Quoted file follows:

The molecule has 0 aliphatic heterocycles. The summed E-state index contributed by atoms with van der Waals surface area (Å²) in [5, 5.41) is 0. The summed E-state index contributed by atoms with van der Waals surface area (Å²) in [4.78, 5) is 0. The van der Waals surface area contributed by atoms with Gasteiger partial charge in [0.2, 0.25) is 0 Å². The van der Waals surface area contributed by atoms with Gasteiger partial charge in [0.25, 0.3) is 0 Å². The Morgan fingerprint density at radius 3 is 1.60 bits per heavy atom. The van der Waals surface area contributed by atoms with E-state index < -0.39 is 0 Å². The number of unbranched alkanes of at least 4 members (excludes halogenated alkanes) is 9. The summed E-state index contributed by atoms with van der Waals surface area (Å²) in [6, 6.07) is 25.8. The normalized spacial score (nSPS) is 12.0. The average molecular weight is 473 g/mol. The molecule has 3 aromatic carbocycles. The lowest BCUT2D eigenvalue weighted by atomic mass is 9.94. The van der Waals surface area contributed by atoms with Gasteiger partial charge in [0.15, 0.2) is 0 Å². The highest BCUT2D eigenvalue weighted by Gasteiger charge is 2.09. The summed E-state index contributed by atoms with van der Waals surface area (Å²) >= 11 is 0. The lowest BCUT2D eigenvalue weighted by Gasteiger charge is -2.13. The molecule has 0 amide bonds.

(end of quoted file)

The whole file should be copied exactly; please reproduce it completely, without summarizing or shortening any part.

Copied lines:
The molecule has 0 aliphatic heterocycles. The summed E-state index contributed by atoms with van der Waals surface area (Å²) in [5, 5.41) is 0. The summed E-state index contributed by atoms with van der Waals surface area (Å²) in [4.78, 5) is 0. The van der Waals surface area contributed by atoms with Gasteiger partial charge in [0.2, 0.25) is 0 Å². The van der Waals surface area contributed by atoms with Gasteiger partial charge in [0.25, 0.3) is 0 Å². The Morgan fingerprint density at radius 3 is 1.60 bits per heavy atom. The van der Waals surface area contributed by atoms with E-state index < -0.39 is 0 Å². The number of unbranched alkanes of at least 4 members (excludes halogenated alkanes) is 9. The summed E-state index contributed by atoms with van der Waals surface area (Å²) in [6, 6.07) is 25.8. The normalized spacial score (nSPS) is 12.0. The average molecular weight is 473 g/mol. The molecule has 3 aromatic carbocycles. The lowest BCUT2D eigenvalue weighted by atomic mass is 9.94. The van der Waals surface area contributed by atoms with Gasteiger partial charge in [0.15, 0.2) is 0 Å². The highest BCUT2D eigenvalue weighted by Gasteiger charge is 2.09. The summed E-state index contributed by atoms with van der Waals surface area (Å²) >= 11 is 0. The lowest BCUT2D eigenvalue weighted by Gasteiger charge is -2.13. The molecule has 0 amide bonds.